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Shock is reverberating among American social-justice activists with the news that New York-based independent journalist William Bradley Roland was shot and killed Friday when gunmen in civilian clothes opened fire on demonstrators in the southern state of Oaxaca, Mexico.
The 36-year-old Roland, who went by the name Brad Will, was in Oaxaca covering the popular uprising of teachers and workers who in the last five months have seized streets and government buildings to demand the resignation of the governor there.
According to witnesses interviewed by Free Speech Radio News, Will was filming in Santa Lucia del Camino on the outskirts of Oaxaca City as groups of gunmen reportedly affiliated with the ruling PRI party opened fire on demonstrators manning a street barricade.
(El Universal photo of a gunman, via nyc.indymedia.org)
“He was filming as the paramilitaries began their assault on the crowd,” says Shannon Young, a reporter for Free Speech Radio News based in Oaxaca. “According to witnesses, someone grabbed Brad’s shirt and said, ‘Come on, let’s go,’ but he kept filming and he got shot.”
Will was felled by a bullet to his stomach. He died while being transported to a Red Cross hospital.
(photo of the fallen Brad Will, via nyc.indymedia.org)
A photographer for the Mexican daily Milenio Diario who was standing near Will was also shot in the foot.
According to news reports, two others were killed in the clashes Friday, including teacher Emilio Alonso Fabian, and more than 20 were wounded.
The Mexican daily El Universal published chilling photos of the plainclothes shooters, which it identified as members of the Santa Lucia police, and also of Will filming just before he was shot.
The U.S. ambassador to Mexico, Tony Garza, also suggested Will had been shot by local police.
“It appears that Mr. Will was killed during a shootout between what may have been local police” and protesters, Garza said in a written statement, according to the Associated Press.
Other news reports, however, claim the protesters were armed only with rocks and sticks.
In an update by Mexican journalist Diego Enrique Osorno, posted on the Narco News Bulletin, Saturday, the mayor of Santa Lucia acknowledged the armed men in civilian clothes were “police acting in legitimate defense against the threat of an occupation of City Hall.”
In Mexico, Indymedia journalists are now piecing together Will’s own videotapes in hopes that he may have filmed his own killer.
As word of Will’s death spread last night, friends and fellow activists converged at the radical Bluestockings Bookstore on the Lower East Side to mourn his loss and strategize for action.
Friends remembered the lanky Wisconsin native as a globetrotting, self-taught journalist with a love of adventure and a knack for finding himself at the center of hot spots. “He was one of the most dedicated activists I ever worked with,” said Brooke Lehman, owner of the activist-oriented bookstore, who met Will during the 1999 street protests in Seattle against the World Trade Organization.
“You could pretty much guarantee if there was a cause or an action, Brad would be there,” added Lehman. “He felt a tremendous responsibility to do media where other media outlets wouldn’t go, or were afraid to go.”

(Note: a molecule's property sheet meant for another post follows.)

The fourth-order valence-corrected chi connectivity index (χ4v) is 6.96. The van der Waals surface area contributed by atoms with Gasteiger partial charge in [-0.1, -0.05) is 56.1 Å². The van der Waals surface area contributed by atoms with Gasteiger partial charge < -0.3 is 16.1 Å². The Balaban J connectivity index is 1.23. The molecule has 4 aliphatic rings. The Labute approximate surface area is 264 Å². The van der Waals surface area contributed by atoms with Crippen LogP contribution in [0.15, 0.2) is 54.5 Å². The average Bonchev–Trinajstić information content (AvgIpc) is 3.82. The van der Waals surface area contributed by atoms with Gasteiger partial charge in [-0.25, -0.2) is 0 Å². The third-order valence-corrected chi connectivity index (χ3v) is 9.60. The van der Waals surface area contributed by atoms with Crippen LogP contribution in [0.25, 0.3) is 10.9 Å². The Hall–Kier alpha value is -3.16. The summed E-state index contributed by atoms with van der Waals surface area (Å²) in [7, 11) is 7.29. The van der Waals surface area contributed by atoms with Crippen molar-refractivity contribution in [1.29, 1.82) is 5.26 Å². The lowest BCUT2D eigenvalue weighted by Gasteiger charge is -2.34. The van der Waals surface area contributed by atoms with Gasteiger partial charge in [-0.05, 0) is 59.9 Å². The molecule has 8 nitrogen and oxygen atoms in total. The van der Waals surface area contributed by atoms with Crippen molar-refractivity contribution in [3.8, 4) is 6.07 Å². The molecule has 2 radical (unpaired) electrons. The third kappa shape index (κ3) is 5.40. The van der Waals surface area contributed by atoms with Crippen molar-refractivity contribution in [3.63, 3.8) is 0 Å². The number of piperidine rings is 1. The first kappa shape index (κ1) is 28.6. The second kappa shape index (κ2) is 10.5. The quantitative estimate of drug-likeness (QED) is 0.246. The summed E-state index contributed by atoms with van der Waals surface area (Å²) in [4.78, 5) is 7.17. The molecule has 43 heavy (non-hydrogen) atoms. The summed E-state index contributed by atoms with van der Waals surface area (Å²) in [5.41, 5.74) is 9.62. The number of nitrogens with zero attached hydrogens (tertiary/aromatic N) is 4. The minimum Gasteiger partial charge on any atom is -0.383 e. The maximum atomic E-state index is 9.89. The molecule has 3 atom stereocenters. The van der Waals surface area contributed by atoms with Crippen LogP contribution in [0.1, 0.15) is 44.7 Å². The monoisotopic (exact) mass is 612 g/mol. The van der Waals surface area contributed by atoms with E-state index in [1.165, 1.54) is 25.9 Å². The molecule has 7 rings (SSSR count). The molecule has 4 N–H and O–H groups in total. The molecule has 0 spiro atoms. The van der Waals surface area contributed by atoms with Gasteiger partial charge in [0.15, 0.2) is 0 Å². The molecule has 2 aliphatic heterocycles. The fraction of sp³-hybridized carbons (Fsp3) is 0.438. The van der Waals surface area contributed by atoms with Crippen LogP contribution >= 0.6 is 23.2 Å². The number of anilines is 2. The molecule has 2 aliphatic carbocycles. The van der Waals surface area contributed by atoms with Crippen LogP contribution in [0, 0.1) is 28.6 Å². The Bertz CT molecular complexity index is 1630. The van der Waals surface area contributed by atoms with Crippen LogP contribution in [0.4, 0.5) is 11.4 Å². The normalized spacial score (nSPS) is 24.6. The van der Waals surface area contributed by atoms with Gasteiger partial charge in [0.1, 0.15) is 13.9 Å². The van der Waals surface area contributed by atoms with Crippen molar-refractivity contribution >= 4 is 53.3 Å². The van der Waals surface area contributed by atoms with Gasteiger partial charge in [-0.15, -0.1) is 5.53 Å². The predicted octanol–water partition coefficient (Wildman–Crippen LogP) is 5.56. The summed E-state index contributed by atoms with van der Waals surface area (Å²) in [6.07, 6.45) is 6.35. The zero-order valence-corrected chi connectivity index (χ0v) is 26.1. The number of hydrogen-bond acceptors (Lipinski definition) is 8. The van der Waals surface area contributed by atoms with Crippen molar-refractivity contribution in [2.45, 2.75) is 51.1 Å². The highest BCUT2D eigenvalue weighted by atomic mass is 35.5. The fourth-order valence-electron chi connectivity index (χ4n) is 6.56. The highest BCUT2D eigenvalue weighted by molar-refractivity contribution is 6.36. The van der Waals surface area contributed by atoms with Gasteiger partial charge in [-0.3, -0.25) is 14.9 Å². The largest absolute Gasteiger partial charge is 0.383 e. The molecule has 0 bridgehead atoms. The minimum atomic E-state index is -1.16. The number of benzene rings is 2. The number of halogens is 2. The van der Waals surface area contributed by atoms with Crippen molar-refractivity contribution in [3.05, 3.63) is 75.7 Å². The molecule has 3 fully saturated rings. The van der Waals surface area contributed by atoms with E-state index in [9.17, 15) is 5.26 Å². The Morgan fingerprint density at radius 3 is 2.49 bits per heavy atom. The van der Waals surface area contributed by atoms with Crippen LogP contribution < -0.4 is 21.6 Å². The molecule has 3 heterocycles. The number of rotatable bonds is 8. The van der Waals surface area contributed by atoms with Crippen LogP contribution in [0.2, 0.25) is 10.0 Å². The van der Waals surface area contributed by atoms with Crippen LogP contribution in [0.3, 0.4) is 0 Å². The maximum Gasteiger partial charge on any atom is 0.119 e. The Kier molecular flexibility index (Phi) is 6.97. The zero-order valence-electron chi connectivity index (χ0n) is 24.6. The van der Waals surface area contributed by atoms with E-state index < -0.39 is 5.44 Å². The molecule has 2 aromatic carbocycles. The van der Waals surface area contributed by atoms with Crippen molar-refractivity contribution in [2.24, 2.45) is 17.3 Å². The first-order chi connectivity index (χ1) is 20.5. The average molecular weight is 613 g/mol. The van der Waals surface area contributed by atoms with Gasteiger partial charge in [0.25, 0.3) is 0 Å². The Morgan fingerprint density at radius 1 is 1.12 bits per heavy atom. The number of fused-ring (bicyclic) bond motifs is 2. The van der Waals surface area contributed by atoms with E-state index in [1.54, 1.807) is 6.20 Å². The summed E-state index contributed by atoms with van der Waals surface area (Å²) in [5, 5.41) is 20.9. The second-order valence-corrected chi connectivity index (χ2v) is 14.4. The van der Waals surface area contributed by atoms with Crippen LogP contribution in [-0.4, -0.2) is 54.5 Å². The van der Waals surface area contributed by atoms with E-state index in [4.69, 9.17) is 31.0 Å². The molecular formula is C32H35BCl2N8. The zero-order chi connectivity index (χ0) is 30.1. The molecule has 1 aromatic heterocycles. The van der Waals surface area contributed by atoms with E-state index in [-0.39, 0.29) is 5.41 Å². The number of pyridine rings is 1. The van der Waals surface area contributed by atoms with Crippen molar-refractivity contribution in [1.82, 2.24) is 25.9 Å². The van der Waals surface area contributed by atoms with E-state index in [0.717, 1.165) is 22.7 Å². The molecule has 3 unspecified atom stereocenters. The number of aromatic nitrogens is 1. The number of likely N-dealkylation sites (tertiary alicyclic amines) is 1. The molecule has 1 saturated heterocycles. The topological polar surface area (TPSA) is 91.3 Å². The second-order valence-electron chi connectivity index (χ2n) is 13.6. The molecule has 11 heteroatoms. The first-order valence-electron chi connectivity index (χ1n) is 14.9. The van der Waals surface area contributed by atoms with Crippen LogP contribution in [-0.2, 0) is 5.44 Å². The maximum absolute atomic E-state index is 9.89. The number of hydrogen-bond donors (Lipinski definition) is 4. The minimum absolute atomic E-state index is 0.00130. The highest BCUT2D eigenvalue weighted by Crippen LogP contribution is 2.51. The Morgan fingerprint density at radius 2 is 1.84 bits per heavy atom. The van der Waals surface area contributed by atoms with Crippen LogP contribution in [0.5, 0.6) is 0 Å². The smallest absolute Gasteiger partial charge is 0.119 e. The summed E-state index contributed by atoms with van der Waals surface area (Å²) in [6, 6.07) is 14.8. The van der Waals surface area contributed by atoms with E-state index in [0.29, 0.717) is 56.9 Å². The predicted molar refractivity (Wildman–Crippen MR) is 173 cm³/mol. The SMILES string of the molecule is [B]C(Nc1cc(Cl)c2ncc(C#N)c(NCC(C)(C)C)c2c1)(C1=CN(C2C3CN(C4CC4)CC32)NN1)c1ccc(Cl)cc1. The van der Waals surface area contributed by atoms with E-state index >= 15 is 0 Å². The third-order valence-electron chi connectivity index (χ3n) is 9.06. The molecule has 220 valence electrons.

Last year Will was beaten and arrested by Brazilian police while filming the forced eviction of an urban squatter camp in Goiania, in central Brazil. Friends say he was the only journalist there. He displayed a similarly reckless zeal in 1997, when he stood on the roof of his East Fifth Street squat in Manhattan as a wrecking ball slammed into the front of the building. His act was a last-ditch effort to save his home.
In recent years, Will traveled to Ecuador, Argentina, and Chiapas to document social struggles there.
Yet despite the dangers he encountered, friends say he would return to New York singing folk songs from the places he’d been.
“He was committed to documenting injustice, but also the communities of resistance, to let people know that there is a vibrant community of people out there fighting for these causes,” recalled Beka Economopoulos, a fellow activist from Williamsburg. “He was able to take what was dire and turn it into folklore and make it mythical. He had a gift for that. He would dance around and hug you and get you caught up in whatever was going on.”
You can get a taste of Wills idealism in his last dispatch from Oaxaca, a near stream-of-consciousness report about marching to the morgue to identify a 41-year-old man named Alejandro Garcia Hernandez. He had been shot at a street barricade, just as Will would soon be.
The dispatch ends:
“one more death — one more martyr in a dirty war — one more time to cry and hurt — one more time to know power and its ugly head — one more bullet cracks the night — one more night at the barricades — some keep the fires — others curl up and sleep — but all of them are with him as he rests one last night at his watch”
There will be a vigil for Will at 7 p.m. Saturday tonight outside the Mexican Consulate, at 27 East 39th Street. Activists are planning another demonstration there Monday morning at 9 a.m. to demand that the Mexican federal government fully investigate Will’s murder and the cases of the other protesters killed and wounded recently by government-backed forces.
Similar vigils and protests taking place in San Francisco and Arizona.